Beer has four main ingredients: water, grain, hops and yeast. While water may seem like the simplest of those ingredients, a lot goes into making sure we A) have enough fresh water; B) that water is clean. At the root of this is healthy forests. Some 40% of the world’s usable water is stored and filtered through forests. From the tree canopy all the way down to root systems, every part of a forest plays a critical role in cleaning and protecting our water supply.
Just over half of Michigan is forested. These 20 million acres play an important role for our wildlife, our workforce and our water. According to the Brewer’s Association, Michigan produces 842,216 barrels of craft beer every year. We need clean water to make it. And without healthy forests, it wouldn’t be possible.
Three Ways Forests Make Beer Possible
Your cold glass of beer is more than 90% water. In addition to the water in your beverage, water is used to produce other ingredients like grain and hops. This makes it an essential part of the brewing process. Enter forests.
1. Forests help stop erosion and reduce runoff.
When it rains, water has to go somewhere. Rather than rainfall rushing to the ground, the leaves and branches of a tree slow rainwater’s descent, preventing erosion. Meanwhile, tree roots slowly absorb water back into the ground, reducing the amount of runoff and pollutants that enter our waterways.
2. Forested watersheds clean water and recharge groundwater.
After tree canopies slow rainfall and the roots help the ground absorb the water, nutrients are filtered out. The water then flows into underground aquifers which provide an important source for clean water. At least 35% of the drinking water in the United States is supplied by groundwater.
3. Tree canopies of large forests influence rainfall patterns.
As you recline under a canopy on your favorite patio, tree canopies are hard at work. A tree's foliage releases water vapor into the atmosphere. This helps produce something known as "rivers in the sky" which are responsible for rainfall both locally and thousands of miles away.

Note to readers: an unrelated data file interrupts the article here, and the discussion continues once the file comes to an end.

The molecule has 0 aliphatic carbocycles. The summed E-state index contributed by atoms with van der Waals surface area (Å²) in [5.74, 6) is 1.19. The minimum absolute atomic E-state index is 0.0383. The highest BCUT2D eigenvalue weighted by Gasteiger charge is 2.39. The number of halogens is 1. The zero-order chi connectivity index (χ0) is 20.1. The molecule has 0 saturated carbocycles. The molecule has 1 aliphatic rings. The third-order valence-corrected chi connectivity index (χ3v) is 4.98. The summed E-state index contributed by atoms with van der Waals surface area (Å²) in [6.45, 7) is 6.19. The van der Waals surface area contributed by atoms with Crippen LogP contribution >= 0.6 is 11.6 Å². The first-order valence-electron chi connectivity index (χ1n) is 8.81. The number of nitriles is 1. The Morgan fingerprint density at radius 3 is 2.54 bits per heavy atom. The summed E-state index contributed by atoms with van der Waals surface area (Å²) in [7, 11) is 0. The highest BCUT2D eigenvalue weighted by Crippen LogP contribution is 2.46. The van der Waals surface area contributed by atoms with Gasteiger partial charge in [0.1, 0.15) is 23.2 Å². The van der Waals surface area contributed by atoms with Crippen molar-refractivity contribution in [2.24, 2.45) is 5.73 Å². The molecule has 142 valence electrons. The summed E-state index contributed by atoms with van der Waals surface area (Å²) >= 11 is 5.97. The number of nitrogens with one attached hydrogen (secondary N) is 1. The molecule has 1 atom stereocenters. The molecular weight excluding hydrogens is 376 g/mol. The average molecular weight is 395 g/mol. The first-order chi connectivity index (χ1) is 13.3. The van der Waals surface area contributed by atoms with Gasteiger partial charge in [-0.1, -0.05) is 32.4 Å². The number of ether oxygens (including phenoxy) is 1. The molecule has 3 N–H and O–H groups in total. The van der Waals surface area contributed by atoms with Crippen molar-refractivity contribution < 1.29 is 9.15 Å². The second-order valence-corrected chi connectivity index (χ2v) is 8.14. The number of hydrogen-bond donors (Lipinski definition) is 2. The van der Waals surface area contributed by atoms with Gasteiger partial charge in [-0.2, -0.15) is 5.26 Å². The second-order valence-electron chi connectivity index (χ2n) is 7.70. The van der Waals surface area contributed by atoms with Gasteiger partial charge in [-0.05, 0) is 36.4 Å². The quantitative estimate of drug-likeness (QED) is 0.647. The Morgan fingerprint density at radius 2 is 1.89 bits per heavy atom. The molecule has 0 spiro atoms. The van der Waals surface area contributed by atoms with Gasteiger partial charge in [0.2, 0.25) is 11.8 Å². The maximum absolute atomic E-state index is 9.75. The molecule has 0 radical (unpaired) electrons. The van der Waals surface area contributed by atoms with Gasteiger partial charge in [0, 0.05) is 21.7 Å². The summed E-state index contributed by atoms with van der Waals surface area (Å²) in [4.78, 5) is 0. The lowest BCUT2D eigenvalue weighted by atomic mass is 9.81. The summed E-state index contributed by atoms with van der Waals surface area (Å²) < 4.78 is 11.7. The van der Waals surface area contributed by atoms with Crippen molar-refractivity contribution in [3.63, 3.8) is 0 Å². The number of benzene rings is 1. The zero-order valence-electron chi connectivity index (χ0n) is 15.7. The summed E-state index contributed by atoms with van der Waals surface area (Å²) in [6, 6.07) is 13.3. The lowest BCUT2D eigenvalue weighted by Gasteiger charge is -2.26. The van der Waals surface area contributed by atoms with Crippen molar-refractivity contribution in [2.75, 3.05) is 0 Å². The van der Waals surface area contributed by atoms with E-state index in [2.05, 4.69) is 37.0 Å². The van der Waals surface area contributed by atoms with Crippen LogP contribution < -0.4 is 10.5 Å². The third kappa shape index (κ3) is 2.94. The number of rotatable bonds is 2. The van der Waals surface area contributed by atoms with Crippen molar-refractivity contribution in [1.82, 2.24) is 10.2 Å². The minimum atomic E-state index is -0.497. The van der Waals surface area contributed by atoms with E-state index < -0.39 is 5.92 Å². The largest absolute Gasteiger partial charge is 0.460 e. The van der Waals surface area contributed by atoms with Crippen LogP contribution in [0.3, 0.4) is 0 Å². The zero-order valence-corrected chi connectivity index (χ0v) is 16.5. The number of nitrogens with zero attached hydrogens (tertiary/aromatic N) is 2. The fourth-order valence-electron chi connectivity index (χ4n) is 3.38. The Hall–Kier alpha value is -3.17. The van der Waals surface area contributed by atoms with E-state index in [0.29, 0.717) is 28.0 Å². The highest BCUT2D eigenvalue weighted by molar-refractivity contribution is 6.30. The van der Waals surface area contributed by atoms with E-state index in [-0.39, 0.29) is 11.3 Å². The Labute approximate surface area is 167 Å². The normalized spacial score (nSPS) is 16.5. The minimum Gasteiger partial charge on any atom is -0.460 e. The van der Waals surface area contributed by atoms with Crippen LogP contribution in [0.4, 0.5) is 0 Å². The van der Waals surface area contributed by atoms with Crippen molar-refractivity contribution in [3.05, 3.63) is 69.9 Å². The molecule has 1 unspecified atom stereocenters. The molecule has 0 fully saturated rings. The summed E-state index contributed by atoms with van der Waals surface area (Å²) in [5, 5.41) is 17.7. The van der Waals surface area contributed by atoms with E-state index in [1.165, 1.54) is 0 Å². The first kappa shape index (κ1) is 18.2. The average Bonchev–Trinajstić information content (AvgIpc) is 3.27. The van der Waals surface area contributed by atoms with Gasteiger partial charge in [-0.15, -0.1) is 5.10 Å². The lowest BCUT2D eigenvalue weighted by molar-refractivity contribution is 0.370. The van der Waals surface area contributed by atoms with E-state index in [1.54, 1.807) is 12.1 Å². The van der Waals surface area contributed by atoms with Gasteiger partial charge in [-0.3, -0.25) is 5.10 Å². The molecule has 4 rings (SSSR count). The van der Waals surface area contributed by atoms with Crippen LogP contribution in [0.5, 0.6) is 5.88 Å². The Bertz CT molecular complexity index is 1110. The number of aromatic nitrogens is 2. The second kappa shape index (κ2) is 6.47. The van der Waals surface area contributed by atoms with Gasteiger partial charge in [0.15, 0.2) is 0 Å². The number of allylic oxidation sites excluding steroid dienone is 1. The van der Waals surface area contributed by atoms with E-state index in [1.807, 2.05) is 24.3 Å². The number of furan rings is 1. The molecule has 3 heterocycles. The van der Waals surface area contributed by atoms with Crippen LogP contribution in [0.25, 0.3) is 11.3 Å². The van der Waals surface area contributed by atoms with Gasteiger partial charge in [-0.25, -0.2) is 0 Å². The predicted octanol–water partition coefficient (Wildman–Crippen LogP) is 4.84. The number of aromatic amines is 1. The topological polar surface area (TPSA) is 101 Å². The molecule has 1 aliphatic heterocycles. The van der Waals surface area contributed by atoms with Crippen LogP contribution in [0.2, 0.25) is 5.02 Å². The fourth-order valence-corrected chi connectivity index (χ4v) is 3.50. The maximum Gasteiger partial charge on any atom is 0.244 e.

We're Root-ing for Michigan Forests
So, we need clean water. Sound simple? Not so fast. The key here is that we need healthy forests to filter our water. Unfortunately, the health of Michigan’s forests has been challenged by a complex history of ownership and intensive use, as well as encroaching pests and disease.
That's why The Nature Conservancy (TNC) is demonstrating sustainable, data-driven forest management practices—and encouraging others to use them as well. Together, we can ensure Michigan’s forests remain healthy, resilient and productive for generations to come.
For over a decade, TNC has partnered with the U.S. Forest Service to restore and protect forests along streams and rivers in the Ottawa National Forest, planting trees on over 1,100 acres. In the spring of 2022, we continued that tradition by planting more than 44,000 native seedlings, particularly in areas threatened or impacted by pests like the spruce budworm and emerald ash borer.
Healthy, diverse forests have a critical role to play in healthy freshwater ecosystems. They prevent erosion, maintain shade cover over streams and preserve the colder water temperatures that fish and other aquatic species depend on, especially in a changing climate. But Michigan’s northern forests, including those of the Ottawa National Forest, do even more for water. The streams they help filter are headwaters of the Great Lakes themselves—which 40 million people depend on for clean drinking water.
TNC’s 1,500-acre Ross Coastal Plain Marsh Preserve features an incredibly varied landscape, from sandy, tree-dotted dunes to rich wetlands and forests. This helps make it part of an important “climate corridor” that will help species adapt to changing conditions.
To ensure the preserve can continue to play this important role, TNC undertook a significant restoration—removing 43 acres of an introduced red pine monoculture, and replacing it with 2,300 saplings of native tree species that better reflect the forest’s natural diversity. Now at the end of its first growing season, this area is already showing signs of developing into a more diverse, disease-resistant and climate-resilient forest.
In fall of 2022, The Nature Conservancy was thrilled to announce the protection of 31,000+ acres of forestland in Michigan’s iconic Keweenaw Peninsula, acquired from The Rohatyn Group. Formed from one-billion-year-old lava flows and shaped by glacial ice and the waves of the largest freshwater lake in the world—Lake Superior—the Keweenaw Peninsula is at the heart of one of the most beautiful, unfragmented and culturally significant landscapes in the Great Lakes.
Protecting these forests will allow them to be managed for wildlife, climate resilience and freshwater protection, while providing a myriad of ways for people to connect with nature. It also protects important waterways like the Montreal River—a popular location with anglers.